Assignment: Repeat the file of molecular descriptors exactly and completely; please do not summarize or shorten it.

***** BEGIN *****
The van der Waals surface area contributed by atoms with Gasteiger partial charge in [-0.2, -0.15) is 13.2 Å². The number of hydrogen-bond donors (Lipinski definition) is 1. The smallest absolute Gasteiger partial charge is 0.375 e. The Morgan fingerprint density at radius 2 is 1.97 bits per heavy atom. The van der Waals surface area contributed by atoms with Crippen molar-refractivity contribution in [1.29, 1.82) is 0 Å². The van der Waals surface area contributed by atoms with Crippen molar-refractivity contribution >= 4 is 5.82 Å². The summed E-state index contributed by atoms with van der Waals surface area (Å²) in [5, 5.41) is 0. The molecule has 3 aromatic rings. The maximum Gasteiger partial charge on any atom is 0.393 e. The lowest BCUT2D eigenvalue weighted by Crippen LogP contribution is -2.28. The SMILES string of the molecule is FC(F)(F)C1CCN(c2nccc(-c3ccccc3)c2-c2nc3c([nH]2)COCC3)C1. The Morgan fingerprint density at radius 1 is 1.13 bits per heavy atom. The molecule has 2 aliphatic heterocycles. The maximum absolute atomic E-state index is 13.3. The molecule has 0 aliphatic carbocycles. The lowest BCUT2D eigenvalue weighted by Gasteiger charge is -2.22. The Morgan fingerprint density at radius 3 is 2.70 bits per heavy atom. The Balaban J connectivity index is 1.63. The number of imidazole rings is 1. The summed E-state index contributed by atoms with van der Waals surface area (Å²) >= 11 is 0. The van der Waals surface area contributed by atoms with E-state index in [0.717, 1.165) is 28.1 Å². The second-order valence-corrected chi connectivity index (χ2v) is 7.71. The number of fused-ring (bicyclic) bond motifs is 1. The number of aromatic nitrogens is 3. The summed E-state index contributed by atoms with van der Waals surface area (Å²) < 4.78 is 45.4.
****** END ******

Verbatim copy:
The van der Waals surface area contributed by atoms with Gasteiger partial charge in [-0.2, -0.15) is 13.2 Å². The number of hydrogen-bond donors (Lipinski definition) is 1. The smallest absolute Gasteiger partial charge is 0.375 e. The Morgan fingerprint density at radius 2 is 1.97 bits per heavy atom. The van der Waals surface area contributed by atoms with Crippen molar-refractivity contribution in [1.29, 1.82) is 0 Å². The van der Waals surface area contributed by atoms with Crippen molar-refractivity contribution >= 4 is 5.82 Å². The summed E-state index contributed by atoms with van der Waals surface area (Å²) in [5, 5.41) is 0. The molecule has 3 aromatic rings. The maximum Gasteiger partial charge on any atom is 0.393 e. The lowest BCUT2D eigenvalue weighted by Crippen LogP contribution is -2.28. The SMILES string of the molecule is FC(F)(F)C1CCN(c2nccc(-c3ccccc3)c2-c2nc3c([nH]2)COCC3)C1. The Morgan fingerprint density at radius 1 is 1.13 bits per heavy atom. The molecule has 2 aliphatic heterocycles. The maximum absolute atomic E-state index is 13.3. The molecule has 0 aliphatic carbocycles. The lowest BCUT2D eigenvalue weighted by Gasteiger charge is -2.22. The Morgan fingerprint density at radius 3 is 2.70 bits per heavy atom. The Balaban J connectivity index is 1.63. The number of imidazole rings is 1. The summed E-state index contributed by atoms with van der Waals surface area (Å²) >= 11 is 0. The van der Waals surface area contributed by atoms with E-state index in [0.717, 1.165) is 28.1 Å². The second-order valence-corrected chi connectivity index (χ2v) is 7.71. The number of fused-ring (bicyclic) bond motifs is 1. The number of aromatic nitrogens is 3. The summed E-state index contributed by atoms with van der Waals surface area (Å²) < 4.78 is 45.4.